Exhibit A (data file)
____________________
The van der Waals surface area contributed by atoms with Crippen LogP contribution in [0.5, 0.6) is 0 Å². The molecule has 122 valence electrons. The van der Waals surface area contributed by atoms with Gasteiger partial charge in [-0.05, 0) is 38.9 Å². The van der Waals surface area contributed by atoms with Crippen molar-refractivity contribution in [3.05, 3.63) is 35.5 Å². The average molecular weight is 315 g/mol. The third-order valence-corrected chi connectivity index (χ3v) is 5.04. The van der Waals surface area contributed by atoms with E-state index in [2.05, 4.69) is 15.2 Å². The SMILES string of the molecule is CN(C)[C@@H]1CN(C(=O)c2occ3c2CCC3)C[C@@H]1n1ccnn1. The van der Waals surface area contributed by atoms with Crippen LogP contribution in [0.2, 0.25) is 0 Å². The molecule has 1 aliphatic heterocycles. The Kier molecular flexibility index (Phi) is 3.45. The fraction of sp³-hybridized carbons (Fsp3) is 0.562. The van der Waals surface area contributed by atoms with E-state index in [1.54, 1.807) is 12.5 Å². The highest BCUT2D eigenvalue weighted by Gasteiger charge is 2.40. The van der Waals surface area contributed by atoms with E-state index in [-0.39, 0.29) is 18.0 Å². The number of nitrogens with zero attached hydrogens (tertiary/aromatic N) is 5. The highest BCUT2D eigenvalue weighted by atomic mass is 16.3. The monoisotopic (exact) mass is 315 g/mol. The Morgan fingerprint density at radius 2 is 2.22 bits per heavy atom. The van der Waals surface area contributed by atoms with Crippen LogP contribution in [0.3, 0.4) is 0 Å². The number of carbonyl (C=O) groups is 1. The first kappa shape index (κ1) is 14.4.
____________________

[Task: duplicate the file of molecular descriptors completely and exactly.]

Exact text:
The van der Waals surface area contributed by atoms with Crippen LogP contribution in [0.5, 0.6) is 0 Å². The molecule has 122 valence electrons. The van der Waals surface area contributed by atoms with Gasteiger partial charge in [-0.05, 0) is 38.9 Å². The van der Waals surface area contributed by atoms with Crippen molar-refractivity contribution in [3.05, 3.63) is 35.5 Å². The average molecular weight is 315 g/mol. The third-order valence-corrected chi connectivity index (χ3v) is 5.04. The van der Waals surface area contributed by atoms with E-state index in [2.05, 4.69) is 15.2 Å². The SMILES string of the molecule is CN(C)[C@@H]1CN(C(=O)c2occ3c2CCC3)C[C@@H]1n1ccnn1. The van der Waals surface area contributed by atoms with Crippen LogP contribution in [0.2, 0.25) is 0 Å². The molecule has 1 aliphatic heterocycles. The Kier molecular flexibility index (Phi) is 3.45. The fraction of sp³-hybridized carbons (Fsp3) is 0.562. The van der Waals surface area contributed by atoms with E-state index in [1.54, 1.807) is 12.5 Å². The highest BCUT2D eigenvalue weighted by Gasteiger charge is 2.40. The van der Waals surface area contributed by atoms with E-state index in [-0.39, 0.29) is 18.0 Å². The number of nitrogens with zero attached hydrogens (tertiary/aromatic N) is 5. The highest BCUT2D eigenvalue weighted by atomic mass is 16.3. The monoisotopic (exact) mass is 315 g/mol. The Morgan fingerprint density at radius 2 is 2.22 bits per heavy atom. The van der Waals surface area contributed by atoms with Crippen LogP contribution in [0.3, 0.4) is 0 Å². The number of carbonyl (C=O) groups is 1. The first kappa shape index (κ1) is 14.4.